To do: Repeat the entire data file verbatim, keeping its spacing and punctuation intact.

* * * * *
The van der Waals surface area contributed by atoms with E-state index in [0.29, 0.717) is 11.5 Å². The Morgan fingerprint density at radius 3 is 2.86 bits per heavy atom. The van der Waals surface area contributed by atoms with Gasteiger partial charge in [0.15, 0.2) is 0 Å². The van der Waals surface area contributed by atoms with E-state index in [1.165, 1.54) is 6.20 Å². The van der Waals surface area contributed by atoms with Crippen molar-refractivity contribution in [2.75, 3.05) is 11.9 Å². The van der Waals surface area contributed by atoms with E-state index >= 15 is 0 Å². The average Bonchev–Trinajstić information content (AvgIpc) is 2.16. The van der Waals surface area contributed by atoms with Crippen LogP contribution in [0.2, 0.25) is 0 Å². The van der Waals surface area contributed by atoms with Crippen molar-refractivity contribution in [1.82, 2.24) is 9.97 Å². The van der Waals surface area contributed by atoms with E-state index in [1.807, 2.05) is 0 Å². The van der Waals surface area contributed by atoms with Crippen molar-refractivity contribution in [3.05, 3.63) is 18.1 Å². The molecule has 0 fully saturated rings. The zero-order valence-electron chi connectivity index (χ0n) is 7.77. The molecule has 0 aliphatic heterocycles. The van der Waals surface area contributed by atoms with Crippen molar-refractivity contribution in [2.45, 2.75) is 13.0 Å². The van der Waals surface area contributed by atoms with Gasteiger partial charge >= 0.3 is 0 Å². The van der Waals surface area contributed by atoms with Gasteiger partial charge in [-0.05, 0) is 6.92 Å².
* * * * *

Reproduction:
The van der Waals surface area contributed by atoms with E-state index in [0.29, 0.717) is 11.5 Å². The Morgan fingerprint density at radius 3 is 2.86 bits per heavy atom. The van der Waals surface area contributed by atoms with Gasteiger partial charge in [0.15, 0.2) is 0 Å². The van der Waals surface area contributed by atoms with E-state index in [1.165, 1.54) is 6.20 Å². The van der Waals surface area contributed by atoms with Crippen molar-refractivity contribution in [2.75, 3.05) is 11.9 Å². The van der Waals surface area contributed by atoms with E-state index >= 15 is 0 Å². The average Bonchev–Trinajstić information content (AvgIpc) is 2.16. The van der Waals surface area contributed by atoms with Crippen LogP contribution in [0.2, 0.25) is 0 Å². The van der Waals surface area contributed by atoms with Crippen molar-refractivity contribution in [1.82, 2.24) is 9.97 Å². The van der Waals surface area contributed by atoms with E-state index in [1.807, 2.05) is 0 Å². The van der Waals surface area contributed by atoms with Crippen molar-refractivity contribution in [3.05, 3.63) is 18.1 Å². The molecule has 0 fully saturated rings. The zero-order valence-electron chi connectivity index (χ0n) is 7.77. The molecule has 0 aliphatic heterocycles. The van der Waals surface area contributed by atoms with Crippen molar-refractivity contribution in [2.45, 2.75) is 13.0 Å². The van der Waals surface area contributed by atoms with Gasteiger partial charge >= 0.3 is 0 Å². The van der Waals surface area contributed by atoms with Gasteiger partial charge in [-0.05, 0) is 6.92 Å².